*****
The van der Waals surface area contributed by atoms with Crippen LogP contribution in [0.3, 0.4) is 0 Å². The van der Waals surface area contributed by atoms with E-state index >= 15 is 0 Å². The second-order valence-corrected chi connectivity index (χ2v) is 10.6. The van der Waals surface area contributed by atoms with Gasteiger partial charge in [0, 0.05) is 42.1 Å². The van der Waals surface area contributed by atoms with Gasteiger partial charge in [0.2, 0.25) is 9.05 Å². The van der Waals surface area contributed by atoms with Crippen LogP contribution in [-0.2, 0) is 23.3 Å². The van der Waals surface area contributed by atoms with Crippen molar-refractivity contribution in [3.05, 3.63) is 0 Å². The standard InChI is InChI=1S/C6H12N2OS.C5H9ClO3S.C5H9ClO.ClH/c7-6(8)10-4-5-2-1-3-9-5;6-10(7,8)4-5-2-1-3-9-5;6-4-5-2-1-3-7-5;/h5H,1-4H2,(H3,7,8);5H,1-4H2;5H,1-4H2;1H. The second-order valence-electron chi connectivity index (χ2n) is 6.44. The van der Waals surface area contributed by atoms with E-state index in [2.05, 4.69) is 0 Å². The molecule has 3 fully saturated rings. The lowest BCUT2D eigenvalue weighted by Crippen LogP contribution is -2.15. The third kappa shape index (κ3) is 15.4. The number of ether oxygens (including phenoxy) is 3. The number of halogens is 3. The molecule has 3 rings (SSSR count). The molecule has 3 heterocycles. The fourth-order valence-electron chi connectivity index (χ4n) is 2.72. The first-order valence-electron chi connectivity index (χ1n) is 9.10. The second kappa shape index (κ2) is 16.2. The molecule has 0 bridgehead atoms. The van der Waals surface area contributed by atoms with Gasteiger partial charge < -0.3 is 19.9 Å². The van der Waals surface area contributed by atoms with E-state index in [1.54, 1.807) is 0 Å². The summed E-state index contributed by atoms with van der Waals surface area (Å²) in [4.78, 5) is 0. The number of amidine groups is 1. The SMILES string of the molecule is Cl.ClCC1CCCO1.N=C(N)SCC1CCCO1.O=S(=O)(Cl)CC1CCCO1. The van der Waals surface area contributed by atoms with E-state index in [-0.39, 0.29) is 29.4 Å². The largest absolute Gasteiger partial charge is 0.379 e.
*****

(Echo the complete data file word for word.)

The van der Waals surface area contributed by atoms with Crippen LogP contribution in [0.3, 0.4) is 0 Å². The van der Waals surface area contributed by atoms with E-state index >= 15 is 0 Å². The second-order valence-corrected chi connectivity index (χ2v) is 10.6. The van der Waals surface area contributed by atoms with Gasteiger partial charge in [0, 0.05) is 42.1 Å². The van der Waals surface area contributed by atoms with Gasteiger partial charge in [0.2, 0.25) is 9.05 Å². The van der Waals surface area contributed by atoms with Crippen LogP contribution in [-0.2, 0) is 23.3 Å². The van der Waals surface area contributed by atoms with Crippen molar-refractivity contribution in [3.05, 3.63) is 0 Å². The standard InChI is InChI=1S/C6H12N2OS.C5H9ClO3S.C5H9ClO.ClH/c7-6(8)10-4-5-2-1-3-9-5;6-10(7,8)4-5-2-1-3-9-5;6-4-5-2-1-3-7-5;/h5H,1-4H2,(H3,7,8);5H,1-4H2;5H,1-4H2;1H. The second-order valence-electron chi connectivity index (χ2n) is 6.44. The van der Waals surface area contributed by atoms with E-state index in [2.05, 4.69) is 0 Å². The molecule has 3 fully saturated rings. The lowest BCUT2D eigenvalue weighted by Crippen LogP contribution is -2.15. The third kappa shape index (κ3) is 15.4. The number of ether oxygens (including phenoxy) is 3. The number of halogens is 3. The molecule has 3 rings (SSSR count). The molecule has 3 heterocycles. The fourth-order valence-electron chi connectivity index (χ4n) is 2.72. The first-order valence-electron chi connectivity index (χ1n) is 9.10. The second kappa shape index (κ2) is 16.2. The molecule has 0 bridgehead atoms. The van der Waals surface area contributed by atoms with Gasteiger partial charge < -0.3 is 19.9 Å². The van der Waals surface area contributed by atoms with E-state index in [1.54, 1.807) is 0 Å². The summed E-state index contributed by atoms with van der Waals surface area (Å²) in [4.78, 5) is 0. The number of amidine groups is 1. The SMILES string of the molecule is Cl.ClCC1CCCO1.N=C(N)SCC1CCCO1.O=S(=O)(Cl)CC1CCCO1. The van der Waals surface area contributed by atoms with E-state index in [-0.39, 0.29) is 29.4 Å². The largest absolute Gasteiger partial charge is 0.379 e.